In mid June 2011 I returned to China for the fifth time in a year. Over the past year our company has finalized several license agreements for US companies in China in the food and service sectors. Now we are seeking licensees for additional US food brands, another service brand and a retail brand in China.
This blog contains some comments on what I saw and heard over a 10 day period visiting four Chinese cities and meeting with 20 companies of different types.
The Chinese Consumer
The Chinese consumer engine is alive and well. This is not a macro analysis but an on the ground analysis. The young Chinese consumer in major cities is well dressed, very busy and has discretionary income to spend. They are saving at a much lower rate than their parents.
But this consumer wants a known brand with quality, convenience and service. And the product or service needs to be different than what is typical in the marketplace
We see more companies seeking international brand licenses with more capital to invest than even earlier this year. We are seeing a focus on Tier 2 city company interest, as well as the standard Tier 1 city companies. These potential licensees are seeking brands with something different to attract the young, spending consumer.
The executives we meet seem bullish on the Chinese consumer and are willing to make large infrastructure investments to be ready to serve these consumers, who – as mentioned above – want higher quality, better service and more convenience than ever.
Another thing that is very evident is the national infrastructure improvement in travel and road areas. Quite a contrast to what we saw in the first quarter of 2011 in India. In China high speed trains between cities are in operation or will start operating by 2015 – already under construction. Major airports are state-of-the-art and convenient. Flights are full between cities.
On the investment front, we see two types of Chinese mainland companies. One wants to build brands and then go public. Another type wants to rapidly build and operate units and then go public fast to get a quick payday. This second type of company is not a good US brand licensee, as they are not focused on building a long term revenue stream but on a fairly quick pay off so they can move on to another business. The question we ask is what happens to the brand left behind?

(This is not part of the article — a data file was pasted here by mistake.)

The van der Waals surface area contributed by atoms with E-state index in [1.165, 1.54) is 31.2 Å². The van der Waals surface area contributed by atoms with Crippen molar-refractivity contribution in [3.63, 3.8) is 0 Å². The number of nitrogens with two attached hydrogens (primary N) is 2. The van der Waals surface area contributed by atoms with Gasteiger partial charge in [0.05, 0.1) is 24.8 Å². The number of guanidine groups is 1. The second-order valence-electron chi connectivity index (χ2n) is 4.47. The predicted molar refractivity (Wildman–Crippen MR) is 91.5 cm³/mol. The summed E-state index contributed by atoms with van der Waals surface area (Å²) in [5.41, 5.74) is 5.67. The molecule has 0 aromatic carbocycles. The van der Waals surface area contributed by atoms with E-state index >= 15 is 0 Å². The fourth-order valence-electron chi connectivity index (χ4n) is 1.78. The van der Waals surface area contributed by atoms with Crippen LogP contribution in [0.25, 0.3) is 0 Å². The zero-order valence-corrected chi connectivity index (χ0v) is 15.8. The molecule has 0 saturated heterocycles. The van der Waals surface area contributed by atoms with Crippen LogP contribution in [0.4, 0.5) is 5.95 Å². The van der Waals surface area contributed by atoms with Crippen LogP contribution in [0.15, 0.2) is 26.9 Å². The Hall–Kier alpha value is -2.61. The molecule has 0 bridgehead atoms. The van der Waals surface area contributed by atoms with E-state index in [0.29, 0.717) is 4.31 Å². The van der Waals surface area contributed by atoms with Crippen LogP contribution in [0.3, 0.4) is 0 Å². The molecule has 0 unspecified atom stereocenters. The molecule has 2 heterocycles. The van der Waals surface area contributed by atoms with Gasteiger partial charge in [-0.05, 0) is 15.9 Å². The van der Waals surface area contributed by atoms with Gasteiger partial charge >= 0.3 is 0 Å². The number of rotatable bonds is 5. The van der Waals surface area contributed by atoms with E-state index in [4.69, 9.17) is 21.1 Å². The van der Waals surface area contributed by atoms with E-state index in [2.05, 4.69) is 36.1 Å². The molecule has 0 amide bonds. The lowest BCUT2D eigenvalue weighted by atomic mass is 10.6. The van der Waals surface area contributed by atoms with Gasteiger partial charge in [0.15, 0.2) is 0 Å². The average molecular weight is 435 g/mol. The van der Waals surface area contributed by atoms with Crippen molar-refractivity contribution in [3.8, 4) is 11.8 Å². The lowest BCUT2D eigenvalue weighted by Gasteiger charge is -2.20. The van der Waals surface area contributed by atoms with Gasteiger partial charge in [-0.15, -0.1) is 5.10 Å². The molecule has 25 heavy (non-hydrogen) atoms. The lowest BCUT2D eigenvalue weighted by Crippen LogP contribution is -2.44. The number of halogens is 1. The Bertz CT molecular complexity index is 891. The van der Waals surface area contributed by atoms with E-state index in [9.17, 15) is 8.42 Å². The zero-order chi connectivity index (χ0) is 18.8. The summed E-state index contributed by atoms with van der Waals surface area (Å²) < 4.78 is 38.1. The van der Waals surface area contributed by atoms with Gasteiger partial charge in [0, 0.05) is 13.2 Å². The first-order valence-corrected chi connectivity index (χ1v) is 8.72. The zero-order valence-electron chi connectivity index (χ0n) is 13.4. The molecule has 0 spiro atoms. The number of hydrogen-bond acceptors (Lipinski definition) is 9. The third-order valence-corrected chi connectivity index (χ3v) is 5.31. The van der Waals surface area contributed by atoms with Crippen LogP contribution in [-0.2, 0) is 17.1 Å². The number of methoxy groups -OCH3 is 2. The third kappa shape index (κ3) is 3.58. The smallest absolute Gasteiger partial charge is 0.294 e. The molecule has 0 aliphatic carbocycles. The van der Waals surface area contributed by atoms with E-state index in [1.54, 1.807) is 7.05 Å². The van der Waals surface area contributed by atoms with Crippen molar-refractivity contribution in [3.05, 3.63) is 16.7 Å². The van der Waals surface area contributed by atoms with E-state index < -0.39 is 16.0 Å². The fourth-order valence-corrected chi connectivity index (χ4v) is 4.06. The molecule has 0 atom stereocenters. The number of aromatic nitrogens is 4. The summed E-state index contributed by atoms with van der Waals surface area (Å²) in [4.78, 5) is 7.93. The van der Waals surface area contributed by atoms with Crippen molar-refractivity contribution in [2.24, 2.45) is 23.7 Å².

The Chinese Food Consumer
Another new trend we are finding in major Chinese cities is a healthy food trend.
One of the food sector people I met on this trip said 10 years ago the Chinese consumer was trying to fill their bellies. 2 years ago they were eating at expensive restaurants to show they had money no matter what the food. Today the younger generation is looking for low calories, low or no fat food that has a good taste. They are voting for healthy food with their wallets.
This means meals with lower fat, a major cultural change for Chinese. This is generational – the 20 somethings with discretionary income.
The Chinese Overseas Investor
A recent BBC article stated, “No longer content to be known for their cut-price efficiency in stuffing Disney toys, Chinese companies now want to own high-end global brands and be at the forefront of major technological projects.”
Everywhere around the world we are seeing Chinese companies buying or buying into western companies. This is partly due to their growing cash from exporting to the west.
But there may be another reason: a flight to quality like Japanese companies did in the 1970s and 1980s once they had cash from exports to the western world.
One question: is the cash being used for purchases private or government?
China’s economy is about to burst???
Every China hand in the investment sector believes the China economy bubble is about to burst. It is hard to tell this on the ground watching the Chinese consumer buy or Chinese companies invest in US licenses. 30,000′ analyses are seldom indicative of the real world.
Shanghai 100s year ago
Shanghai is today one of the most significant business centers on this planet. Airport, roads, infrastructure are in many cases better than the US. Decades ahead of India.
‘Visualizing China’ is a project to define China today and in the past on the ground and not at 30,000′.